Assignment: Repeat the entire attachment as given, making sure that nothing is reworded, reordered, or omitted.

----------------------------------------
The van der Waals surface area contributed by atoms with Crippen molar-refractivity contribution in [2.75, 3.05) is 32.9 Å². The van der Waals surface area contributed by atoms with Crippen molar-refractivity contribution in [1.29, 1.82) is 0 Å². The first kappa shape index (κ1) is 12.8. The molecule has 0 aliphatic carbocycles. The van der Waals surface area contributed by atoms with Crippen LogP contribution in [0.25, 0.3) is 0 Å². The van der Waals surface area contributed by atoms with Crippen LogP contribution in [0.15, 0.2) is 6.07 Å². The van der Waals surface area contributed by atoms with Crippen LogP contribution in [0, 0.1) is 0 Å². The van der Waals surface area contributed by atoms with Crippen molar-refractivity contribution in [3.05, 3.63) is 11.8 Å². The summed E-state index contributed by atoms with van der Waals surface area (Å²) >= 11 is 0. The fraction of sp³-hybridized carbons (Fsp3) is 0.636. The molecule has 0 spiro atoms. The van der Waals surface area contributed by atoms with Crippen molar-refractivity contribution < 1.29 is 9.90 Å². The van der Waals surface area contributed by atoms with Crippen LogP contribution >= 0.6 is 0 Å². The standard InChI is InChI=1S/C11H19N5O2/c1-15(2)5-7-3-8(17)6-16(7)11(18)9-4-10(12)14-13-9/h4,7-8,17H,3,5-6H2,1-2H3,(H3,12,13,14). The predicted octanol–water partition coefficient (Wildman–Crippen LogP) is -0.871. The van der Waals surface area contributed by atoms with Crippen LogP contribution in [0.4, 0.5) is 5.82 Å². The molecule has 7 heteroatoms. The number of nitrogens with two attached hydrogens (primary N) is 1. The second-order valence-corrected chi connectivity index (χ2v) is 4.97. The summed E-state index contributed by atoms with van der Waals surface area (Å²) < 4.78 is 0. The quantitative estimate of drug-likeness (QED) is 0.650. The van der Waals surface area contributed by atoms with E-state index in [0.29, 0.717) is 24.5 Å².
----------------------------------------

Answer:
The van der Waals surface area contributed by atoms with Crippen molar-refractivity contribution in [2.75, 3.05) is 32.9 Å². The van der Waals surface area contributed by atoms with Crippen molar-refractivity contribution in [1.29, 1.82) is 0 Å². The first kappa shape index (κ1) is 12.8. The molecule has 0 aliphatic carbocycles. The van der Waals surface area contributed by atoms with Crippen LogP contribution in [0.25, 0.3) is 0 Å². The van der Waals surface area contributed by atoms with Crippen LogP contribution in [0.15, 0.2) is 6.07 Å². The van der Waals surface area contributed by atoms with Crippen LogP contribution in [0, 0.1) is 0 Å². The van der Waals surface area contributed by atoms with Crippen molar-refractivity contribution in [3.05, 3.63) is 11.8 Å². The summed E-state index contributed by atoms with van der Waals surface area (Å²) >= 11 is 0. The fraction of sp³-hybridized carbons (Fsp3) is 0.636. The molecule has 0 spiro atoms. The van der Waals surface area contributed by atoms with Crippen molar-refractivity contribution < 1.29 is 9.90 Å². The van der Waals surface area contributed by atoms with Crippen LogP contribution >= 0.6 is 0 Å². The standard InChI is InChI=1S/C11H19N5O2/c1-15(2)5-7-3-8(17)6-16(7)11(18)9-4-10(12)14-13-9/h4,7-8,17H,3,5-6H2,1-2H3,(H3,12,13,14). The predicted octanol–water partition coefficient (Wildman–Crippen LogP) is -0.871. The van der Waals surface area contributed by atoms with Crippen LogP contribution in [0.4, 0.5) is 5.82 Å². The molecule has 7 heteroatoms. The number of nitrogens with two attached hydrogens (primary N) is 1. The second-order valence-corrected chi connectivity index (χ2v) is 4.97. The summed E-state index contributed by atoms with van der Waals surface area (Å²) < 4.78 is 0. The quantitative estimate of drug-likeness (QED) is 0.650. The van der Waals surface area contributed by atoms with E-state index in [0.29, 0.717) is 24.5 Å².